US Army reprimands senior leaders, multiple soldiers after monthslong sexual assault probe
(WASHINGTON) — The United States Army has reprimanded multiple soldiers following a months-long investigation into allegations that leaders of an Illinois-based reserve unit improperly handled reports of sexual harassment and assault.
The Army opened a probe into the 416th Theater Engineer Command in January 2020 at the request of Illinois Sens. Dick Durbin and Tammy Duckworth after it was reported that commanders had brushed aside sexual assault complaints within the unit and retaliated against a whistleblower. The findings from that investigation were released publicly Tuesday in a redacted version of the report, which determined that the unit’s former leader, Maj. Gen. Miyako Schanely, had failed to properly implement the Army’s Sexual Harassment/Assault Response and Prevention (SHARP) program.
Schanely was suspended last year as part of the probe. Army officials said Tuesday that Schanely has relinquished her command.
Two more senior leaders have faced administrative action for their performance failures, though Army officials did not reveal their names, ranks or positions. Administrative action was also taken against 12 other soldiers, whose identities were not disclosed, “based on adverse findings in this case,” according to Army officials. Actions against three unidentified civilian employees were still pending.
“To protect the privacy of the individuals involved, no additional details about these actions will be released,” Army officials said in a statement Tuesday.
The investigation found that various individuals within the 416th mishandled reports of sexual assault and harassment and that the unit had challenges in resourcing and properly complying with the SHARP program’s regulatory requirements for several years. The report also identified staffing gaps in the program along with annual training requirements going unmonitored. The review found issues with the procedures used to hire civilian SHARP program personnel as well as their credentialing, training, supervision, abilities and individual performances.
According to the report, Schanely failed to publish an updated SHARP policy for the 416th for more than two years, did not conduct a sexual assault review board for 15 months, left a sexual assault response coordinator position and victim advocate position vacant for months and failed to initiate or complete a survey of the unit’s command climate.
The report recommended installing a permanent legal advisor and SHARP program manager at the 416th, as well as considering better standards for educating commanders and hiring civilian staff.
Army officials said the reserve force has immediately taken steps in response to the recommendations, including remedying the SHARP program staffing challenges and training reserve personnel to better recognize and take appropriate action to address reports of sexual assault and harassment.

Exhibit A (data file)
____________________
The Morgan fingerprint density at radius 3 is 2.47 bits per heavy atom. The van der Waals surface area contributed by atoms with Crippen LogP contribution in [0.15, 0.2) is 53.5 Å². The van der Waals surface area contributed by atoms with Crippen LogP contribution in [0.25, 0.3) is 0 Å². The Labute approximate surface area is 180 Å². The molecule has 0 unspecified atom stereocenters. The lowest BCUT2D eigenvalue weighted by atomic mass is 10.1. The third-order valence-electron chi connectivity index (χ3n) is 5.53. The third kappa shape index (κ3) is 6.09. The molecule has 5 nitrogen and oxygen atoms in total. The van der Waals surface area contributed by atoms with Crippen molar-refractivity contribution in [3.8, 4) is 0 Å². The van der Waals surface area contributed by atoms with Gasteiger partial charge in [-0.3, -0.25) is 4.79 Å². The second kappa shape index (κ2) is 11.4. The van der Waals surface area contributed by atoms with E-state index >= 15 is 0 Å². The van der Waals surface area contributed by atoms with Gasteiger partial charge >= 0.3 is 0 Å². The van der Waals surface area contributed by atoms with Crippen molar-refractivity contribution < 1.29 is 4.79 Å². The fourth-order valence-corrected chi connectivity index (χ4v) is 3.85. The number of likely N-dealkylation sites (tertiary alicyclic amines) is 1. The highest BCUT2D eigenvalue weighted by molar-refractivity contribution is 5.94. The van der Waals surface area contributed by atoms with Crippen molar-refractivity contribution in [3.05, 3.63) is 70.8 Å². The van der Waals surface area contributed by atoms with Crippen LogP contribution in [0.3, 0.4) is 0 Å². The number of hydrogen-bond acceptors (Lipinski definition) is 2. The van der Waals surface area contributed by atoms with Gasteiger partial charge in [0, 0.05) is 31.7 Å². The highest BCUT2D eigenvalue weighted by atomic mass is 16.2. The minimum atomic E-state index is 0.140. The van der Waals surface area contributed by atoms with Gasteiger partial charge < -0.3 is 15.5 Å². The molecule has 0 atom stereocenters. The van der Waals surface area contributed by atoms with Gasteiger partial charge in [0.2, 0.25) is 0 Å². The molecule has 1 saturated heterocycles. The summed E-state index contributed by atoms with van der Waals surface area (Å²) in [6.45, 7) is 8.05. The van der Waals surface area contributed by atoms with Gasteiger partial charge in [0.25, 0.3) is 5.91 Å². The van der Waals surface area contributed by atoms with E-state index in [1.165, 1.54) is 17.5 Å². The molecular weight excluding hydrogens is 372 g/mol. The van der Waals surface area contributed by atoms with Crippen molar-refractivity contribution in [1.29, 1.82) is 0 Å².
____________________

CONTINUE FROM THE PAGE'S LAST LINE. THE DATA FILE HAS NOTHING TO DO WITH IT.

In a joint statement Tuesday, Durbin and Duckworth said the sexual misconduct and pervasive problems that led to the mishandling of cases at the 416th in Darien, Illinois, were “unacceptable.”
“The Army Reserve’s completed investigation makes clear the Army is working to improve how it handles allegations of sexual assault, but more must be done,” the Democratic senators said. “In Congress, we will continue to support programs that improve the military justice system, increase training for command leaders, and offer support for sexual assault and harassment survivors. Servicemembers cannot be silenced or abandoned for seeking justice and accountability.”
Proposed New York law would ban fired police officers from
Julia Jacobo, ABC News
(NEW YORK) — A law proposed in New York would ban the hiring of police officers who’ve previously been fired.
The Wandering Officers Act would prohibit the appointment of a police officer who’d been fired, in New York or elsewhere.
Assembly Bill A7284 also would ban the hiring of a police officer who resigned while being the subject of disciplinary action that could result in termination.
“What this bill basically says is any cop that has been fired, either within state and within police jurisdiction, or from a police jurisdiction out of state, you can not be hired in New York state,” New York State Sen. Brian Benjamin, who is sponsoring the bill, told ABC New York station WABC.
A similar bill is pending in New Jersey, and Connecticut and Pennsylvania have approved similar measures, WABC reported.
However, the statute alone is “not gonna solve all the problems” in policing in the state, Joel Berger, a New York civil rights and criminal defense attorney, told WABC.
Berger recommended amending state law Section 891 to require police disciplinary cases be tried by an independent tribunal rather than police departments.
“If the disciplinary body was truly objective, you would find a lot of folks who currently get … slapped on the wrist would actually be suspended for long periods of time or even fired,” he said.
NYPD officers “aren’t interested in serving alongside a cop whose conduct got him fired someplace else,” Police Benevolent Association of the City of New York President Patrick Lynch said in a statement to ABC News.
The police union is not opposing the bill, Lynch said.
“In fact, this bill should apply to every public employee in the statement,” the police union said. “But the bill sponsors should also make it clear that this is not a rampant problem with police officers in New York.”
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